“What soap is to the body, laughter is to the soul.”

— Yiddish proverb

 I have no idea what that means. But I have been attempting to induce laughter in my own line of work over the years. ¶ I went to the University of California at Berkeley, where the motto is, “Don’t let school get in the way of your education.” In my extracurricular activities I participated in hunger awareness banquets for Oxfam (where 80 percent of the guests had to sit on the floor and eat rice) and worked for environmental public interest research groups (PIRGs). At one point we attempted a Cans Across America march to encourage recycling. Not exactly Selma, we made it about 80 yards. I also attempted to raise money for a Goodyear-size BottleBlimp. #FAIL

After moving back to Seattle, I wanted to put some fun in the environmental movement (this was before Planet Earth), and I invented a board game called EARTHALERT with my friend Mike Schiller. In addition to trivia and roleplaying, players had to take real actions during the game, like finding lights that were on that didn’t need to be, or writing an actual letter to the president. Though printed on recycled paper, the game was less fun than Pictionary and failed miserably.

After the digital revolution took hold, I made a documentary with Marty Riemer called Sleeping with Siri to explore the topic of technological overload. (Spoiler alert: turns out being constantly connected to your cell phone makes you stressed and crazy.) That led to the Tech Timeout Academic Challenge, where we ask high school students to give up their digital devices for a few days and document the experience. As you might imagine — it’s bedlam. Kids and parents hate the program (it’s hard to helicopter without a chopper), which will make for a great follow-up film.

My latest crusade is called Higher Ground TV, a show about the legalization of cannabis. Imagine The Daily Show meets Good Morning America — but with more stoned people. Cannabis is one of the most intriguing stories I’ve ever covered. In addition to giving users the giggles and the DEA a purpose, marijuana is a miracle aid for many individuals with Crohn’s disease, Parkinson’s, PTSD, and even certain cancers. Better yet, it’s replacing dangerous, expensive, and addictive pharmaceutical drugs many adults are hooked on. The hundreds of millions of tax dollars legal weed raises is also a nice bonus.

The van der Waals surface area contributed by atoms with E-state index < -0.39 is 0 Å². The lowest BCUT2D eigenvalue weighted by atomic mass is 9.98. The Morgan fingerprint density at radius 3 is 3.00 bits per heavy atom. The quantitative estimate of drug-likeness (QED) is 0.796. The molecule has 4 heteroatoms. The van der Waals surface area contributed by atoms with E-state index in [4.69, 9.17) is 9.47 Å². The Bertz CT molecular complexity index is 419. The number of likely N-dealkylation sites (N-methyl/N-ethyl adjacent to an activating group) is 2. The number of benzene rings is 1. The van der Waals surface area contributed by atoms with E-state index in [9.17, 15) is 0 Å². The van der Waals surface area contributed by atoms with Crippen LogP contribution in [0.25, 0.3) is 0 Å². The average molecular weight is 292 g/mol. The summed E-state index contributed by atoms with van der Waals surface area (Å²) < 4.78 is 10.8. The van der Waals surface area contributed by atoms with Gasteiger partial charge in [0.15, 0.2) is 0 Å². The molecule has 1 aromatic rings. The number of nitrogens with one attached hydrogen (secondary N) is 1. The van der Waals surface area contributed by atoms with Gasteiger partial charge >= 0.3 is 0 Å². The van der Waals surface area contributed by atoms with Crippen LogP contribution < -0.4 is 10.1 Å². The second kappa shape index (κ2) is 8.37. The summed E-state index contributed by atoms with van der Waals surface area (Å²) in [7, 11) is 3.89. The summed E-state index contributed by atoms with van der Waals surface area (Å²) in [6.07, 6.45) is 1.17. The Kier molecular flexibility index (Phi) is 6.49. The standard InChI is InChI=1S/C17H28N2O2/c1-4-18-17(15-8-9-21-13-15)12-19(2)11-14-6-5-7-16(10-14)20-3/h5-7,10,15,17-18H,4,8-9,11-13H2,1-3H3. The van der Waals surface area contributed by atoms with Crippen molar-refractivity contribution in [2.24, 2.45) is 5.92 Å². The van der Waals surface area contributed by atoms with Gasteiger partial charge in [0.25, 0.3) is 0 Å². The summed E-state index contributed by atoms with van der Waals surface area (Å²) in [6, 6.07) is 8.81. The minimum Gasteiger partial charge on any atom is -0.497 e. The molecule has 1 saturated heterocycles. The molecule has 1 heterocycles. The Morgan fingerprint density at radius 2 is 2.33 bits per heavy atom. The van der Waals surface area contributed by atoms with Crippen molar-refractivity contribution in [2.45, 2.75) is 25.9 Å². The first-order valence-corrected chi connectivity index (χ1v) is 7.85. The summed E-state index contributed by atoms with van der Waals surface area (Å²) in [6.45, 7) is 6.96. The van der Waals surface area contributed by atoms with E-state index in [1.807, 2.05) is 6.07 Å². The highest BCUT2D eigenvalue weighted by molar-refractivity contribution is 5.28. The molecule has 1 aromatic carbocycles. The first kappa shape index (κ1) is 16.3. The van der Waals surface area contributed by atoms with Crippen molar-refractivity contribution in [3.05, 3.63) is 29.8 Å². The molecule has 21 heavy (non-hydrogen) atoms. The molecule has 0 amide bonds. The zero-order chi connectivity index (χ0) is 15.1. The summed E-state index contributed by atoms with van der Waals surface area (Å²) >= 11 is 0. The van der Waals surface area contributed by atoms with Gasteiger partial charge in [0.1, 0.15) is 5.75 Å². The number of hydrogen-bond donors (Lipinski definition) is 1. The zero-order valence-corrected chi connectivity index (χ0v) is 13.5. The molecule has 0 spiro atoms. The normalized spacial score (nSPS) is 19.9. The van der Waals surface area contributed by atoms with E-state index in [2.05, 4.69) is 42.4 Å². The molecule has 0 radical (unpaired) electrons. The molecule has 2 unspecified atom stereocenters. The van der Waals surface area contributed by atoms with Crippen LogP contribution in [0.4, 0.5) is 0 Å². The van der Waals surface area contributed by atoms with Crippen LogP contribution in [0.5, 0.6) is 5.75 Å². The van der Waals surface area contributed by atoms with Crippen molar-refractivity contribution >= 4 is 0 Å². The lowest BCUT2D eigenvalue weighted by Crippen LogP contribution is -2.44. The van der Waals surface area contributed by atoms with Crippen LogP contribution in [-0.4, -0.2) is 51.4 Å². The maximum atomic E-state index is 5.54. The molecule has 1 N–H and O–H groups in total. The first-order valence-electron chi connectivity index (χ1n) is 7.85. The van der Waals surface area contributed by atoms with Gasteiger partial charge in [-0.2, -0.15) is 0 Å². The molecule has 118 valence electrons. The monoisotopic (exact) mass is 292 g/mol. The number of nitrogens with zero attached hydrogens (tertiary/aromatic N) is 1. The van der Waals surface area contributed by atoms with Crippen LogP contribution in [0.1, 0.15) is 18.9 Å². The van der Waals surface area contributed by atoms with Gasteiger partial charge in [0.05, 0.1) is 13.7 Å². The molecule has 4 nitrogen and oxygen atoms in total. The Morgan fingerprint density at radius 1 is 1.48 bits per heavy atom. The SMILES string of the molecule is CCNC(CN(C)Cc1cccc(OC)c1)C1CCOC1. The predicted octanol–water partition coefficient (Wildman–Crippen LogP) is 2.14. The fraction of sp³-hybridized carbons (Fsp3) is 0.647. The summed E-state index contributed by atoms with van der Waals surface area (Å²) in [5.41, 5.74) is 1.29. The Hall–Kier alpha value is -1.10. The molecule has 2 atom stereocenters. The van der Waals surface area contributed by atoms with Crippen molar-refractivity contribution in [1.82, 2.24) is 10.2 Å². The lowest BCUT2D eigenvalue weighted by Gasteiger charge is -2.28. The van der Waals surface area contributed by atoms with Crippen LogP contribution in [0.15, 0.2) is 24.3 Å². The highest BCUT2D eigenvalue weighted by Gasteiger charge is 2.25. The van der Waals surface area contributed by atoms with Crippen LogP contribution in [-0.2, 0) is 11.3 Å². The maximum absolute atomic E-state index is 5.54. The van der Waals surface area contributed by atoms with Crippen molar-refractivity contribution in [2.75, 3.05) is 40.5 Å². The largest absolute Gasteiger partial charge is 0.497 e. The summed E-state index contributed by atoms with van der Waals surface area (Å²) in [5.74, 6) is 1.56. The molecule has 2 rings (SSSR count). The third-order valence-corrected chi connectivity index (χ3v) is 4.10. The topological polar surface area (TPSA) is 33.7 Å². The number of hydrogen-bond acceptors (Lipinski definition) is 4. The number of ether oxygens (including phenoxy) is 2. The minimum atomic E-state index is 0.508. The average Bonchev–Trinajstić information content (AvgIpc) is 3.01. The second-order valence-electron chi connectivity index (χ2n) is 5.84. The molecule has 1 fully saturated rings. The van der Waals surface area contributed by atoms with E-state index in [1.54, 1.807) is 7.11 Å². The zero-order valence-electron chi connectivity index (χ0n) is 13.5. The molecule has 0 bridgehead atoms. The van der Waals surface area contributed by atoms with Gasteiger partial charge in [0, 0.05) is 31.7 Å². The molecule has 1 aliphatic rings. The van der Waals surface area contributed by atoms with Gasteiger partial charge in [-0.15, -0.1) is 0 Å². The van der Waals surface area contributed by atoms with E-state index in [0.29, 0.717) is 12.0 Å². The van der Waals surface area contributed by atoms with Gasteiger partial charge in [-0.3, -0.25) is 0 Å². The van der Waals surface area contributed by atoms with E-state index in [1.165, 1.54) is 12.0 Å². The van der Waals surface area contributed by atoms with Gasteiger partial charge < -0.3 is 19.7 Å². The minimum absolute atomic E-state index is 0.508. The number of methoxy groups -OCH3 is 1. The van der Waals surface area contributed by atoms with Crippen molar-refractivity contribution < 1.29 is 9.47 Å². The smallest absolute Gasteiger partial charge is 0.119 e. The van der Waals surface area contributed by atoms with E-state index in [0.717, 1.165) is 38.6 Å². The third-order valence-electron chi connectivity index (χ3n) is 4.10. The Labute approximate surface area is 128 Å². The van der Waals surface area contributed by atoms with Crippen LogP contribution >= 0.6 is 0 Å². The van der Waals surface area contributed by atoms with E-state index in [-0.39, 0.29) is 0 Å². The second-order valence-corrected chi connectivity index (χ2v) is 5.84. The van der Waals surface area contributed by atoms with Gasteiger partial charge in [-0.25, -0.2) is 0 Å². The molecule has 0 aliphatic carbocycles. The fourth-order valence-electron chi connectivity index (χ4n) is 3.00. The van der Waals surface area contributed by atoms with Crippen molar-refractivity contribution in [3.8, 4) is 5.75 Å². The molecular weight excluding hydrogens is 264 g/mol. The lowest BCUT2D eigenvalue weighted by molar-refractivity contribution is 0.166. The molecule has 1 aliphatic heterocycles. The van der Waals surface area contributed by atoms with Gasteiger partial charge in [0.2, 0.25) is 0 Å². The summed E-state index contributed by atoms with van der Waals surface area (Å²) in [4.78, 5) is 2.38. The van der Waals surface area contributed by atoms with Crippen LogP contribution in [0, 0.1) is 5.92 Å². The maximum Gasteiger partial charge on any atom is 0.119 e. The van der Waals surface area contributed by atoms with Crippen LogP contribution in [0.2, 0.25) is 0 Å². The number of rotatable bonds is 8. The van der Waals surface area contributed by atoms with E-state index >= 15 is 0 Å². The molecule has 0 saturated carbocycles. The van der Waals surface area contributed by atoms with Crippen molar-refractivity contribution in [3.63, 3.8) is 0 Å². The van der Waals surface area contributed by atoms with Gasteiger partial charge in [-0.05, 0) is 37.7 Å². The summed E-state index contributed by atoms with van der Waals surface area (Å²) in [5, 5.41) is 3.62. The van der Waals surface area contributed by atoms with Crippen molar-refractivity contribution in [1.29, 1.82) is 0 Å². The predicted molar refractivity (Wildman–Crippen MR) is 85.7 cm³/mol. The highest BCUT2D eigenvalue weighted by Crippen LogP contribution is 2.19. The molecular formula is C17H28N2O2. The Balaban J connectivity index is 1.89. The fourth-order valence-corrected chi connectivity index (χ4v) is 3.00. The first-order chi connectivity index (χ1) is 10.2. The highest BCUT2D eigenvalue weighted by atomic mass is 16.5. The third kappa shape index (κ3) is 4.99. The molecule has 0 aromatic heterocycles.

The mission with Higher Ground — as with all my insane projects — is to elevate the dialogue by educating citizens on the complexities of the issue and “bringing the funny.” We’ve done parodies, ad campaigns, even a High Holidays gift guide. The good news about recreational cannabis is that the sky has not fallen. The era of Reefer Madness is being disproved by facts, statistics, and pointing out the absurdity of banning a plant.

It takes an informed and vigorous citizenry to fight against issues like corporate greed, racism, environmental destruction, and poverty. It’s the reason joining organizations like Greenpeace, the ACLU, and the Southern Poverty Law Center should be as mandatory as voting.

The comedic brand of activism I’m fond of adding to the mix actually comes from a long line of Eastern European Jews who kvetched about having to follow Moses across the Sinai in bare feet. “Laughter through tears,” they called it, and we need it now more than ever.

Michael A. Stusser is a documentary filmmaker and journalist. He also hosts Higher Ground. highergroundtv.com michaelstusser.com


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